Gid­get get­ting ready to charge it!

We spent the day head­quar­tered at the beach.

Home Away from Home

Home Away from Home

Went into the water when we felt like it.

Camping San Onofre

Charg­ing it!

Even mom­my got into it!

See ya!

See ya!

Riding the tide!

Rid­ing the tide!

But it was Kaleb who real­ly impressed.

Waiting for it...paddle hard!

Wait­ing for it…paddle hard!

This is the boy who 2 years ago would­n’t even get in the water.

surfing Old Man's at San Onofre

My guy.….

And now he rush­es it!

surfing old man's at san onofre state beach

Carv­ing the waves

We had an epic day at the beach.….

Moms, boys and surfboards....living the dream!

Moms, boys and surfboards.…living the dream!

…but all good things must end. We weren’t sad though because we still had our camp­site to look for­ward to!

sticky wetsuits

Those wet­suits sure do stick!

I have said before that camp­ing peo­ple are noto­ri­ous­ly nice. The boys made friends with a man who was camp­ing with his fam­i­ly at the site next-door. At first I was­n’t so sure this was a good idea so I stayed around to watch. Then, I made sure they all knew they could­n’t go into any­one’s RV alone and after a while I real­ized that despite all the media por­tray­al to the oth­er­wise, there are still nice peo­ple in this world with no hid­den agen­da (I still kept an eye out though;)

Playing frisbee with their new friend

Play­ing fris­bee with their new friend


Tip #6 Bring Bikes

It’s not just for boys. Kids love to explore and there isn’t a safer place to do it than around a camp­ground. It real­ly is like a lit­tle vil­lage where every­one looks out for each other.



Plus the mom­mies final­ly got a break when they could relax…

appropriately named :)

appro­pri­ate­ly named 🙂

…and make some din­ner. This night’s menu was organ­ic hot­dogs, veg­gie burg­ers, sal­ad and s’mores!

a camping essential!

a camp­ing essential!

After all that fun, I was super hap­py to climb into my warm bed.

perks of an RV #246

perks of an RV #246

The next morn­ing, we were up bright and ear­ly, ready to head back to our favorite beach!

happy campers

hap­py campers

The boys put on their beach uniforms.

punk rock surfers

punk rock surfers

And we head­ed out for anoth­er day of adven­ture. Today the tide was super low and after bat­tling the rocks enough times (and gath­er­ing some toe injuries along the way), the boys decid­ed to explore the tide pools cre­at­ed by the reced­ing water.

exploring the finer things

explor­ing the fin­er things

who's that handsome guy?

who’s that hand­some guy?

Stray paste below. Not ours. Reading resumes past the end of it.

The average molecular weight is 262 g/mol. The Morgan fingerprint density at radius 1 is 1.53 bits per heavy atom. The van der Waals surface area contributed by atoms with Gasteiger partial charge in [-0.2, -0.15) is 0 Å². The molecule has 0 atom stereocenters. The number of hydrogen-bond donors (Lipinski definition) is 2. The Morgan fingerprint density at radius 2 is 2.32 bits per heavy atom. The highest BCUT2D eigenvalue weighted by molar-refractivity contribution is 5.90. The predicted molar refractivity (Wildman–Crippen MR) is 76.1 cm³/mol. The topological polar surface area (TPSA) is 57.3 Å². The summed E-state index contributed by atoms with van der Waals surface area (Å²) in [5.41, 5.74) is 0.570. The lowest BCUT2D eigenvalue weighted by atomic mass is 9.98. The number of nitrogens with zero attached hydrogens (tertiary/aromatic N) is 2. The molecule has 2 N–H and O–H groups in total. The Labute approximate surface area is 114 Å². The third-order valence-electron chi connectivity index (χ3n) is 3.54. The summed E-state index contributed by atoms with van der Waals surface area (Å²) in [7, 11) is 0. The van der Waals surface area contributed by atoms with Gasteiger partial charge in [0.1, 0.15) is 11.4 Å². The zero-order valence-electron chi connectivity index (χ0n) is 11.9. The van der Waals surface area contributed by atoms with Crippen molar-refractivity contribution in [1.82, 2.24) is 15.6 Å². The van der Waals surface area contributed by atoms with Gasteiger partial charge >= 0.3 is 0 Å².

After anoth­er long and fun day at the beach, we went back to our camp­site and loaded up on more s’mores, wine and choco­late (oh yeah, there was a din­ner in there too but this time we just got Mex­i­can because there was a dri­ve-through restau­rant next door to the surf shop where we had to return our wet­suits and surf­board — the mom­mies had earned a break!) The night flew by.….

moonlight camping

moon­light camping

Sad­ly, the next morn­ing we had to load up our gear to head back home.

packing it all back in

pack­ing it all back in

As we were get­ting ready to leave, the boys rode back to us, bike tires blaz­ing, to tell us they had dis­cov­ered a blind cat in a sew­er and could they have some food to feed it?

camping really does bring out the best in a city boy

camp­ing real­ly does bring out the best in a city boy

Suc­cess! The “blind” cat suc­cumbed to their entreaties to eat and he gob­bled up the remain­der of my lox and salmon jerky. I think this cat had a good day.

lucky cat

lucky cat

We were deter­mined, despite how tired we were, to squeeze out every pos­si­ble moment from the beach which had also become our friend’s favorite. Even though our camp­ing pass­es expired on this third day, they were still good for beach park­ing thus sav­ing us $15. We dis­cov­ered the waves were a bit big­ger on our final day.

big = real waves

big­ger = real waves

The boys went in but soon gave up.

what a drag....

what a drag.…

So they did oth­er things to get their ener­gy out before rid­ing in the car for two hours.

I think the surfers were taking bets....

I think the surfers were tak­ing bets.…

Tip #7: Bring a camera

It was time to go home and although the over­all beau­ty we all expe­ri­enced dur­ing the three days of camp­ing lies more in our hearts than in these words or pic­tures — it will be through these pic­tures that we will be able to relive our experiences.

a moment of true brotherhood...

a moment of true brotherhood…

playing pokemon with cards instead of screens

play­ing poke­mon with cards instead of screens

waking up with friends

wak­ing up with friends

overcoming fears

over­com­ing fears

We not only survived, we thrived!

We not only sur­vived, we thrived!